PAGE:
Mysterious Motifs

By Jame Gordon, 2004

Nguyen Thanh Binh's work

Morden art in Saigon has a number of motifs, which foreigners who have been in the city any length of time will have noticed keep turning up. Vietnamese modern art is colourful and powerfully projected. Yet the Vietnamese motifs remain a mystery bursting to be discosed. First, I will list some of the motifs. In order of prevalence, but with people ahead of landscapes, though landscapes are so common. It is not mean to be a list of all or even the most important motifs prevailing.

1. The head that lies horizontally on the shoulders, like an egg on a table. There is no neck. The head may have the shape of Jiminy Cricket’s (He is, or was, a cartoon insect in the West.)

2. Bulls with horns that spread laterally. They are european bulls, like Picasso’s, though ortherwise these animals have the shape of buffaloes and are said to be the shape of buffaloes. ( In life, the horns of the latter don’t push outward but sweep backward). These hybrid bulls sometimes have the same rotation of the head as the people (there is no neck).

3. Very thin necks, that would make it virtually impossible to eat, though the people might drink like plants. These kecks have a resemblace to stems supporting lotus leaves.

4. Schoolgirls in white, traditional, long dresses, or Ao dais, with uniform, mediumlegth hair and an absence of facial features – no mouth, particularly. They are always in groups.

5. Flat -headed children, who may rest their heads on their knees and look incorrigibly repressed, perhaps travelling on a cart.

6. Primitive, brown, forest people sitting hunched, looking uncomprehendingly at a flame or fruit.

7. A skinny, elongated nude in glistening, pale oils who holds her hands in front of her face as if involuntarily dazzled by her own overwhelming sensuality. This is a powerful and erotic picture, in German Impressionist style.

8. A skinny, Northern, new mandarin of a man in moustache, beard and scaft, with a face with green and scarlet hues, as if reflecting city lights, also in German Impressionist style.

9. A young ethic-minority woman of Sapa, against a blue, drizzling, city-night background. She is human, has no aberration of the neck, and exhibits strength and dignity.

10. Landscape and cityscapes, in French Impressionist style, where light plays on lush nature, especially leaves, and on simplist, cartoon-like architecture. Streets glisten with recent, fresh rain, and are not rough with dust and cracked cement. The streets and beauty spots in the country exhibit an absence of the real, seething, polluting, cacophonous masses and the enforced meetings of today’s Vietnam. The motorbike, the sedan and the 4WD do not appear in modern Vietnamese art.

There are certainly a lot of Picassos and French modernists,in Vietnam, and a large part of Vietnamese art might be said to be tied up in pursuit of European goals of painterly expression, through there is a kind of Impressionism, because, though the style takes so much from Europe, the content is firmly Vietnamese.

Vietnamese works are commonly boght for thousands of dollars a canvas. The answer to my question on interpretation is partly perhaps that the knowledge of the art is held, and it is agreed to be held, where the dollar comes from. Perhaps it is best to ask the wealthy, Vietnamese or foreigner, what the art means to them. Art is more private matter in Vietnam about interpretation: “It is up to you.”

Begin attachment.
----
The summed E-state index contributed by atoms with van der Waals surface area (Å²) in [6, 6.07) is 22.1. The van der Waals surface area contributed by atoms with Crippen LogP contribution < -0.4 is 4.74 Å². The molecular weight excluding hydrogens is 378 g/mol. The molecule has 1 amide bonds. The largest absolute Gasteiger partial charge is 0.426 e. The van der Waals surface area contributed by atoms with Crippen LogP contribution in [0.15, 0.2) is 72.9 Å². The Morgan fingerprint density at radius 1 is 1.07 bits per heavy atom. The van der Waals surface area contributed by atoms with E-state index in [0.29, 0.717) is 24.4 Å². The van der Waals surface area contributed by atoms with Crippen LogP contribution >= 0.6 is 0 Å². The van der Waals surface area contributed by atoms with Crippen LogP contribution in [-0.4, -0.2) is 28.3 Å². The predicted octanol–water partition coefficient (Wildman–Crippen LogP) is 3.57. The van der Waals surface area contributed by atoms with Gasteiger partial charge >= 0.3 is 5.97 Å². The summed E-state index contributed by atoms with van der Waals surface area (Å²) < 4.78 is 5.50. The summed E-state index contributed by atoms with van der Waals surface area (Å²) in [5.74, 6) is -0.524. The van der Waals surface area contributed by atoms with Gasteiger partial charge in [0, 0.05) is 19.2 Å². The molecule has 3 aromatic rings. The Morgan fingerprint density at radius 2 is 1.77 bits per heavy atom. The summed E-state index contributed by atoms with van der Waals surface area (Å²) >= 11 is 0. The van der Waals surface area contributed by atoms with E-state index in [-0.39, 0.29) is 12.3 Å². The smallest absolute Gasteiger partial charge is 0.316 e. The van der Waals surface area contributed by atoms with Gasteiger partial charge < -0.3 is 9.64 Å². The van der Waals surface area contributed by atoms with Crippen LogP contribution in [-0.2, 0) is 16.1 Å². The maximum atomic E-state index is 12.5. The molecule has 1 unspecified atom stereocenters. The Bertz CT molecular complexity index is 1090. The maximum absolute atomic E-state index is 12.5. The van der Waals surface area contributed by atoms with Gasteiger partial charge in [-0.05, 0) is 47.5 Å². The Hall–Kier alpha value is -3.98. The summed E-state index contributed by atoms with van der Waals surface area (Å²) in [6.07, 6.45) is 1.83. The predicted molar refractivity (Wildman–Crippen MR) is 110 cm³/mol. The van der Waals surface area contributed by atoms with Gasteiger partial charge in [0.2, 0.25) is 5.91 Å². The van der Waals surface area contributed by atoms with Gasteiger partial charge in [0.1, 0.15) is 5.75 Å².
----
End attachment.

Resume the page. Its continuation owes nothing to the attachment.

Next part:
The extreme ‘putting of one’s head on one side’ is, in English-language culture at least, an image of extreme incomprehension, of an inordinate attempt to understand – to the point that you actually look at the underneath, the underside, of the message, literally getting a ricked neck ( which may, I imagine, also be caused by too rigid attention to dreams, during sleep). The ricked neck could be a satire on the search for meaning, and the conclusion that you reach about the message, if, after a while, you get the joke, is that – as the narrow necks say – you are ‘not swallowing it.’

The hybridity of the bull in the pictures is a sign of communion between East and West. The bull is, irrespective of the condition of its neck, and parallel to art, even, a symbol of sharing, since both Vietnam and Spain feature ‘bull-fighting’. Beyond the language, the phrase, lies the difference, as in Vietnam the fighting is between bulls, not between man and bull. Same but different is the classic theme of cross- cultural communication, and the double entendre in the phrase ‘ bull-fighting’ is gripping.

The modes of painting in Vietnam are almost all western, beginning with with the use of thick oil paint and canvas and extending to the adoption of Europe trains of thought, or at leasr technique, such as cubism and impressionism. However, the ricked and etioloted necks, and the other motifs I have listed, are Vietnamese, in Vietnamese painting, and they remain a mystery.

One would have to suppose that the special motifs have atisen somewhere at some time and tended in the directions they have for some reason, even if in the beginning it happened unconsciously and serendipitously. The purveyors of Vietnamese art may call it mere haruspicy, to glimpse society in the entrails of art, but, given the innocence among artists that I trust does exist, and their emphatic, colourful and prolific production, there is likely to be a reading that is quite accurate and quite important.

Truth, as the English saying goes, is often ‘Out of the mouths of babes’. Furthermore, French style – and this is seen very well in architecture in Saigon – is fully recognised among the Vietnamese for its possibilities as a mode of expression and feeling. We should watch this space, the space in the rectangular frame.

 

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